I’ve read that the strength of a neutron star’s magnetic field is greater than any other found in the universe. Wouldn’t a supermassive black hole have a stronger one?
The answer to this question is quite complicated. There is a so-called no-hair theorem, which basically states that only three observable parameters can be determined for each black hole: its mass, electric charge, and rotation. The hair here is a metaphor for all other possible parameters, including magnetic fields, which disappear inside the black hole and become inaccessible to scientists. So, a black hole by itself does not have any measurable magnetic field.
However, any matter that accretes onto a black hole could be magnetized. In this case, the magnetic field will become stronger as the matter approaches the black hole and is compressed. So, magnetic fields do exist around supermassive black holes, but their source is the accretion disk, not the black hole itself.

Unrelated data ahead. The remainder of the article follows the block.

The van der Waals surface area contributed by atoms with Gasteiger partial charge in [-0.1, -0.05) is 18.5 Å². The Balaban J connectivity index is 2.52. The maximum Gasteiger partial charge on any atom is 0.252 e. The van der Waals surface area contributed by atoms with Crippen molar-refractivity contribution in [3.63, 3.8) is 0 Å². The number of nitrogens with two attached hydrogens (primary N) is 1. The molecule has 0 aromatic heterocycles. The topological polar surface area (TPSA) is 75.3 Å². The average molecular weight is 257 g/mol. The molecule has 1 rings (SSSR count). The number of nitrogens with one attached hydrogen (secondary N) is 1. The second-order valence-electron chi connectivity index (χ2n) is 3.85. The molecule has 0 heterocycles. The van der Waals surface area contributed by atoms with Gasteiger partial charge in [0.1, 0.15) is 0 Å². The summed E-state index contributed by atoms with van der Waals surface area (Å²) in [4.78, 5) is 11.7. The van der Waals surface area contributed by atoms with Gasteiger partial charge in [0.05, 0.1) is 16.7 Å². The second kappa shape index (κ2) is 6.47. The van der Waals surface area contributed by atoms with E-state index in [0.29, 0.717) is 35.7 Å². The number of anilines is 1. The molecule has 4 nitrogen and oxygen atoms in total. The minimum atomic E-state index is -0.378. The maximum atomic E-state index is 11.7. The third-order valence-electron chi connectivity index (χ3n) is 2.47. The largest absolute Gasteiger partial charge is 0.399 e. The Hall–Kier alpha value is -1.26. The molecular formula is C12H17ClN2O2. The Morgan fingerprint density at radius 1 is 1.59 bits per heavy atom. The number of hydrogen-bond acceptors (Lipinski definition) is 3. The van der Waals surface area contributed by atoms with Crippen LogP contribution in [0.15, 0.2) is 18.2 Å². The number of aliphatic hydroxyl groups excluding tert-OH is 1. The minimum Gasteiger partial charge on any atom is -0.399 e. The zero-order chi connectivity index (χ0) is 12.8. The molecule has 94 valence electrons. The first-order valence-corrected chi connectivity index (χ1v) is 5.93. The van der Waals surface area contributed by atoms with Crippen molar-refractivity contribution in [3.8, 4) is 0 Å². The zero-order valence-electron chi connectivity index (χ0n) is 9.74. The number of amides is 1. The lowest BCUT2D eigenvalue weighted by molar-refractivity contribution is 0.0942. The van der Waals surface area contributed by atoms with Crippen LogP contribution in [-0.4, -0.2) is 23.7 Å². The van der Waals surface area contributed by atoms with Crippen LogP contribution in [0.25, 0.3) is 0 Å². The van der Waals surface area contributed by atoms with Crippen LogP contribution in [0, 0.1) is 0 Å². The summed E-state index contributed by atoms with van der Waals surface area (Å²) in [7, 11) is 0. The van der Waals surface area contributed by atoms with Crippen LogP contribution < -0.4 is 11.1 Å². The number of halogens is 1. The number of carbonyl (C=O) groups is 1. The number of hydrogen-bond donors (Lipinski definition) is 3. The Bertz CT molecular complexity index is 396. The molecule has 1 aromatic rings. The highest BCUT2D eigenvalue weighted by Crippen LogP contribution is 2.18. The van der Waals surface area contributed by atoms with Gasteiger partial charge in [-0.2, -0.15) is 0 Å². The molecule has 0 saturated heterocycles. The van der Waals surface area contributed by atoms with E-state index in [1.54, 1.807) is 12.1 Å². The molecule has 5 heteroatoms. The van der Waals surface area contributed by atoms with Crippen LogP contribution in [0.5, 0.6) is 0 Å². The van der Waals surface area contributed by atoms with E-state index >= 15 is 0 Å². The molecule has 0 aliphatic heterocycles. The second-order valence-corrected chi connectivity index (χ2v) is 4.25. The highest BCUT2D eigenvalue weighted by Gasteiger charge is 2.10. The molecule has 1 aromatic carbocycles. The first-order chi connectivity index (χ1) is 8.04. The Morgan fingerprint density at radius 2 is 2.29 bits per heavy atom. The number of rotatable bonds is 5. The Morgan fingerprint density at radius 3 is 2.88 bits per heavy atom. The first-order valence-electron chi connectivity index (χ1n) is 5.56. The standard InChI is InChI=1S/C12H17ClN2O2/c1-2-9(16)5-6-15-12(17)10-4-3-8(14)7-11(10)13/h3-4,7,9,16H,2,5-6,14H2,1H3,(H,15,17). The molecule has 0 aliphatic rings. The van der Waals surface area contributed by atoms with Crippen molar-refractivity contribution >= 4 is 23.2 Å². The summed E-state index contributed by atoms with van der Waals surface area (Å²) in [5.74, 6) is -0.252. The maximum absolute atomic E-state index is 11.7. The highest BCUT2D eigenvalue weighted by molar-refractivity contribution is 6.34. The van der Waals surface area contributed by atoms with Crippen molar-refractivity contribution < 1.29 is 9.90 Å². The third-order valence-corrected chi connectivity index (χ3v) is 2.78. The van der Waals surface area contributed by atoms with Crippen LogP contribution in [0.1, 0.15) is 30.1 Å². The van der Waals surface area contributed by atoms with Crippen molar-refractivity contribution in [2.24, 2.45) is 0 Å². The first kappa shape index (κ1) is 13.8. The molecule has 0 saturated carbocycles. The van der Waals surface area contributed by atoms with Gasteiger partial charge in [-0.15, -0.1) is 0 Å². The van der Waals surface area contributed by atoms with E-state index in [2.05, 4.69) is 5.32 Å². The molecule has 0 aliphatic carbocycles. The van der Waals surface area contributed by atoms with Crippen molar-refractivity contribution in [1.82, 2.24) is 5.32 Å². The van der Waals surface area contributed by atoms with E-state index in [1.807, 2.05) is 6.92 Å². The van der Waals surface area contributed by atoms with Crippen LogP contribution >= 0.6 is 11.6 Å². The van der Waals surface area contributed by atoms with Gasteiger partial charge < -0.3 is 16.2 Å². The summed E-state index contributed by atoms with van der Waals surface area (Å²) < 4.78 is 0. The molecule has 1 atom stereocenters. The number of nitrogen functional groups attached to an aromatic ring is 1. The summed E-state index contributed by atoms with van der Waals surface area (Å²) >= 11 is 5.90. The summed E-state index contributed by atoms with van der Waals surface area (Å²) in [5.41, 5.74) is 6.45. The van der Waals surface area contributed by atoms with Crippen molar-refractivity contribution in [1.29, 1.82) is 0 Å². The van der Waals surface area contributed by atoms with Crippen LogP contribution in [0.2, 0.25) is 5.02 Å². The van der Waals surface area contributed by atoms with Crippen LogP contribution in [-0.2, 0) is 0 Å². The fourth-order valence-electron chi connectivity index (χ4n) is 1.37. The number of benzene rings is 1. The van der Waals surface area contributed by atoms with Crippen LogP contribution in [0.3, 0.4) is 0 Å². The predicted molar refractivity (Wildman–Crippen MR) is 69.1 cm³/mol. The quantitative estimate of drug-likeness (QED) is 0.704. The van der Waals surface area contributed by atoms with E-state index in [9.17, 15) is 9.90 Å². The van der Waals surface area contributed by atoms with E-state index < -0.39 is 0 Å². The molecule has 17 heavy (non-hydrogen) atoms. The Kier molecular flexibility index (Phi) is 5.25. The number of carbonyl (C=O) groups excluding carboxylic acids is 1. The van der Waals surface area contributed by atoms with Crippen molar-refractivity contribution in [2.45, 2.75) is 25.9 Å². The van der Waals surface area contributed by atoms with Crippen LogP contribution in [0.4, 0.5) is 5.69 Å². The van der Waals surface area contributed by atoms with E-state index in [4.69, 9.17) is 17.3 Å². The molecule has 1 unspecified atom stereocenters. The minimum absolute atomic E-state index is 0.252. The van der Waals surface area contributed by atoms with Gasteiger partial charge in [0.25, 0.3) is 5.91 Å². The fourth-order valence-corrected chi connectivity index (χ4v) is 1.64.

For example, when the Event Horizon Telescope collaboration imaged the supermassive black hole in M87, they observed radio waves that were polarized by the magnetic field in the surrounding accretion disk. The team estimated the magnetic field strength to be between two to 50 times stronger than Earth’s magnetic field. But that is a tiny magnetic field compared with the magnetic fields around pulsars and magnetars. In particular, magnetars retain the strongest magnetic fields in the universe, at a thousand trillion times stronger than Earth’s field.